I am walking past a huge Waterstones. And there, in the glass display, is a book written by me. Yes me. You see that? It says Lenora Sparrow on it. The cover design is simple and elegant. No pictures. Just a dark blue cover with little yellow dots all over it and the title in handwriting that is not too airy fairy and not too serious either.

And the blurb on the back makes me so excited because.. well.. I don’t know. I just love it and them and want to share them with you.

And there are lots of my book in stock. And all the signs say, ‘Hurry up and grab this book!’ and inside my heart is surging with joy because that is all I have ever wanted since I was seven years old writing stories in my dad’s university exam answer booklets.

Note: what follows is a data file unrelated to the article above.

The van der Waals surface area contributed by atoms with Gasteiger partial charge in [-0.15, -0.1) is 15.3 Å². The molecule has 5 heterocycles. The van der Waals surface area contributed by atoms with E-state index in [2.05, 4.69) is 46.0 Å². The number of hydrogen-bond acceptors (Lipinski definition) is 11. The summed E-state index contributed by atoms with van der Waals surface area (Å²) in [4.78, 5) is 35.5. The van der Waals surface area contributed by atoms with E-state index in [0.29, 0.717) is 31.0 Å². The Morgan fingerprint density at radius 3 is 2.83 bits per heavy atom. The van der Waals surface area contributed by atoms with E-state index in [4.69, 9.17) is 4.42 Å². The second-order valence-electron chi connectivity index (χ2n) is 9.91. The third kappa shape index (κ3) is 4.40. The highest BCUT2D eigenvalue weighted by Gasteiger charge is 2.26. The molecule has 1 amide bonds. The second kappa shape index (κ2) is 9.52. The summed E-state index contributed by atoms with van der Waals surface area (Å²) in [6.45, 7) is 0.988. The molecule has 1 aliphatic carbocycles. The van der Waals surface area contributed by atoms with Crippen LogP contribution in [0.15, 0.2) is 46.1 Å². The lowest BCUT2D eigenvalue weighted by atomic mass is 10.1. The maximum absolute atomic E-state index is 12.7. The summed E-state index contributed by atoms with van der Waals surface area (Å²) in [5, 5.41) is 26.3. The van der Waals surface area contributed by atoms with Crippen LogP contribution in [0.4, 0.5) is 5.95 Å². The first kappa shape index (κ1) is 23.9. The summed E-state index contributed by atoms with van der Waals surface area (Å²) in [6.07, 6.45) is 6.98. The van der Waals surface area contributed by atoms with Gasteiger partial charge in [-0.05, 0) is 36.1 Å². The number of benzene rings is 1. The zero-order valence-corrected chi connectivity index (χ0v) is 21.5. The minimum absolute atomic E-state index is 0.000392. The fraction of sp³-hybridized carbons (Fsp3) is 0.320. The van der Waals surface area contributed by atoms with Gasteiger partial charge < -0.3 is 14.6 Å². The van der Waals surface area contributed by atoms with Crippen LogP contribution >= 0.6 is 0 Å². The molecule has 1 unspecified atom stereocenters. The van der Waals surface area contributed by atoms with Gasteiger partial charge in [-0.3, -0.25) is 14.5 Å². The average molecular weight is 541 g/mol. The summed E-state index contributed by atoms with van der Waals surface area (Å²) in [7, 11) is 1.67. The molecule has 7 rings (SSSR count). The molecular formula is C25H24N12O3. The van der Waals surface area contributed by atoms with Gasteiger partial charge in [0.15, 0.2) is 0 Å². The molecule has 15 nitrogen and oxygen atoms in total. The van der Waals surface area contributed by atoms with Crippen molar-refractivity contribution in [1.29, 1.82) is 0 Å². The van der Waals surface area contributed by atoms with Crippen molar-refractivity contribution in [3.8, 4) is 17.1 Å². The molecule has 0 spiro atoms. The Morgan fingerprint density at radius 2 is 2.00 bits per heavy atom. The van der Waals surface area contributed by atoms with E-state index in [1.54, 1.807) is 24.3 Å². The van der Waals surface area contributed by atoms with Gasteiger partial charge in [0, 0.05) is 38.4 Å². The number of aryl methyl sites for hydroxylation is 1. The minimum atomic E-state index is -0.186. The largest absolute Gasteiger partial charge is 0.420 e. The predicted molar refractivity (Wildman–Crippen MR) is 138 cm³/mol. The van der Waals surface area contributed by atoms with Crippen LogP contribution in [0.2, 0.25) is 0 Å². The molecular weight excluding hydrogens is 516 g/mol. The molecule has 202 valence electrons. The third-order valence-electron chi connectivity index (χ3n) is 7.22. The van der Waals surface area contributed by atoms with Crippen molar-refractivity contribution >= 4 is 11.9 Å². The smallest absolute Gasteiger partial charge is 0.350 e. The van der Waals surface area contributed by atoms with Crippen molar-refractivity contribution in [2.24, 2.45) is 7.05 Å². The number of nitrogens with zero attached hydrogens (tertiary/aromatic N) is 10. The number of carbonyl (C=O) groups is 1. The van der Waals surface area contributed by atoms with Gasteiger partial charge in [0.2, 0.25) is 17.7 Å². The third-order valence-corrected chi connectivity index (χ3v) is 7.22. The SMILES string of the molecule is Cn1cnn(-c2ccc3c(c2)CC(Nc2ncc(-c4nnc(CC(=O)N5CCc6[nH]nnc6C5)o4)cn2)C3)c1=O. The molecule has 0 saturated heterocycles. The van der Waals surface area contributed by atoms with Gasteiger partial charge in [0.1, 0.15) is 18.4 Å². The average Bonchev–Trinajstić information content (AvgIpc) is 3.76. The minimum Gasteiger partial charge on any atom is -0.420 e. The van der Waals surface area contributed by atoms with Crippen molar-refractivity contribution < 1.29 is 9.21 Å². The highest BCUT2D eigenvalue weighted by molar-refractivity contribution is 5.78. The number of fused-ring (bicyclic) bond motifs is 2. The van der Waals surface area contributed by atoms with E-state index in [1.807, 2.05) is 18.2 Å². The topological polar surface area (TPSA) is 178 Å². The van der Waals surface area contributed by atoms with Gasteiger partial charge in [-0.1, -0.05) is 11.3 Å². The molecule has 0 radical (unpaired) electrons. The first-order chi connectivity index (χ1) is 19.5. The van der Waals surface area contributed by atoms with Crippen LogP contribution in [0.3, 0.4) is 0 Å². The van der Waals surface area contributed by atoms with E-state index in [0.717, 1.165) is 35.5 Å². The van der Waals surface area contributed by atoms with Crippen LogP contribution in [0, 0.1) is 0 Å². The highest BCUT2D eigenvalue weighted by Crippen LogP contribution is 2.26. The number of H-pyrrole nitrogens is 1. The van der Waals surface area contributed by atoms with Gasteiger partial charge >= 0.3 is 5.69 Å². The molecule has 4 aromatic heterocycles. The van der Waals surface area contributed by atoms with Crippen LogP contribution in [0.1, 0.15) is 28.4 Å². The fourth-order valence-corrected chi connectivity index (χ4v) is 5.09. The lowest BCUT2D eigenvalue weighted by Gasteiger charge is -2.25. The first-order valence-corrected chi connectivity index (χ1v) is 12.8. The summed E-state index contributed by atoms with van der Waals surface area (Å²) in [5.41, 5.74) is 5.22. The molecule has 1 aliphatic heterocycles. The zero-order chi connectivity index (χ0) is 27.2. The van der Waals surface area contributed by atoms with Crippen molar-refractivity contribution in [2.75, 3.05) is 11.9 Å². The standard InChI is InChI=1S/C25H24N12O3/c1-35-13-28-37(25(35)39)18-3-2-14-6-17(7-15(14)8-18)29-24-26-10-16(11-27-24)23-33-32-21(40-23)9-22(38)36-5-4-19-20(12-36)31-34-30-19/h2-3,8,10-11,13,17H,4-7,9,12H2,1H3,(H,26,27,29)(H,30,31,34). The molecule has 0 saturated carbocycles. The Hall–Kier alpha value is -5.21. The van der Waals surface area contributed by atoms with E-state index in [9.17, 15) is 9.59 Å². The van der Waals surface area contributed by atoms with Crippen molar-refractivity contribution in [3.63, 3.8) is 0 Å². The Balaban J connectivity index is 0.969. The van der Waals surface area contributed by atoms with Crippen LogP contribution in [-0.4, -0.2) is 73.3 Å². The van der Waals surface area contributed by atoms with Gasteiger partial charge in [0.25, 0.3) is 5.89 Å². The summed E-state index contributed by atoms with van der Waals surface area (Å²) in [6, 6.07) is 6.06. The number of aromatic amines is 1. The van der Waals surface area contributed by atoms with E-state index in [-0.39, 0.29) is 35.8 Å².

I said to my parents, ‘Just you wait, I will have published a book by the time I am fifteen.’

They used to tease me and take my exercise books and read them to each other!! The audacity.

I wrote it, folks. That book I swore I would write. From age 11 to 14, I wrote it all out using dozens of pens. Seven massive notebooks, filled to the brim with words. Three huge folders with family trees and calligraphy signs and characterisation sheets and land naming and maps and paintings of what I think my characters look like.

I still have them. Shoved in the back of my gateway to Narnia.

I want to write a book that blows your socks off. I want to write a book that makes your heart ache with nostalgia and joy and the pleasure of meeting my people.